I am My Brother’s Keeper: Story of Struggle for Soviet Jewry


At 1:00 PM on December 29, 1969 in New York City, groups of young Jews struck simultaneously at the Soviet offices of TASS (the press agency), Intourist (the tourist agency) and Aeroflot (the airline office) and leaped aboard a Soviet airliner that had just landed at Kennedy Airport. The young Jews were all members of the Jewish Defense League and, with the attacks, a radical new chapter opened both in the saga of Soviet Jewry and in the history of the American Jewish community.

At TASS, the office was taken over by myself and three youngsters. The officials, including two Soviet journalists, were ordered to remain quiet while the walls were spray-painted with signs reading: “Am Yisroel Chai” (“The People of Israel lives”) and “Let My People Go”. At Intourist, the group, led by 25-year-old Avraham Hershkowitz, allowed those who wished to, to leave and then locked all the doors, pausing for a moment to slam the drawer of a desk on the hand of a Soviet official who sought to reach for a pair of scissors. But it was at Kennedy that the most dramatic touch was applied. There, white-faced Soviet stewardesses and stewards watched a group of young Jews rush into the cabin as a huge Ilyushin passenger plane arrived from Moscow. While one youngster painted the fusilage with Hebrew slogans, two others chained themselves to the front wheel, shouting “Am Yisroel Chai”. In one afternoon the Jews of Russia had received more publicity than from all the carefully prepared press releases of the Jewish Establishment.

While Jews and non-Jews alike stared in amazement at this extraordinary departure from the strictures of “nice Irvingism”, the JDL, including those individuals who had been arrested just the previous day, struck again. This time it was a full-scale riot on the block where the Soviet Mission to the United Nations is situated. Little did the hapless Upper East Side high-income residents know that what they were seeing was only the beginning of many, many days and nights of loud and noisy activity that would drive the Soviets up the diplomatic wall and the luxurious East 67th Street residents to the police and the courts with demands that the demonstrations be halted…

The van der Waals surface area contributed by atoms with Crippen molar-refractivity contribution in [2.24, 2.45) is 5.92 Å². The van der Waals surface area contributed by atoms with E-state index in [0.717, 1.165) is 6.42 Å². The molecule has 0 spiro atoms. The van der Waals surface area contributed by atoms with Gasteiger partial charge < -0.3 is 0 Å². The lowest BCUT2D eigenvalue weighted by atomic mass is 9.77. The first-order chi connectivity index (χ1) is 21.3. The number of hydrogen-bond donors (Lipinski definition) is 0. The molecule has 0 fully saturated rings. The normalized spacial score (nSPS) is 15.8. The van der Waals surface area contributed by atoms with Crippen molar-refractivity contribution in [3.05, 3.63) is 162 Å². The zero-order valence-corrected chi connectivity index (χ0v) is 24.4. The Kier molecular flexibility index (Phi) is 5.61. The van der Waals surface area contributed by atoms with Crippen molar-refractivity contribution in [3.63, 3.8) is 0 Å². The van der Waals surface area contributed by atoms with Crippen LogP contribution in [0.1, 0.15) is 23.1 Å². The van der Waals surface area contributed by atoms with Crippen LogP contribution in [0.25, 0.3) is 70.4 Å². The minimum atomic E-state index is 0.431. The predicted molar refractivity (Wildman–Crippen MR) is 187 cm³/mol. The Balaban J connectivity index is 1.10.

What did the JDL want? Was this violence the proper road for Jews to take? What conceivable good could emerge from rioting and physical attacks? All these questions were to be asked by an angry Jewish Establishment community over the next months as Jewish militants moved from one “outrage” to another, disrupting Soviet artistic events, harrassing and beating Soviet diplomats, bombing Soviet offices, and threatening relations between the United States and the Soviet Union. What did the JDL want?

We wanted two things. One, the freedom of every Soviet Jew who desired to leave Russia. Two, to awaken the American Jew into a recognition that he had shamefully buried the Soviet Jewish problem while he himself enjoyed the freedom of America, and to make him understand that the pain of each Jew everywhere is the pain of all Jews anywhere. We wanted to force a world and a Jewish community, that did not give a damn, to solve the problem or we would not give them peace. And finally, we wanted to teach the American Jew who he was: a Jew. First and last a Jew, and fated to struggle for or fall with all other Jews. In the long run it was the JDL’s Soviet Jewish struggle that brought back tens of thousands of American Jews to their people. In the end, more than the American Jew did for Soviet Jewry, they did for him…

…the following statement [was made] to the press: “We will continue to dramatize the plight of the Soviet Jews in any way we can until they are given their freedom and allowed to leave for Israel.”

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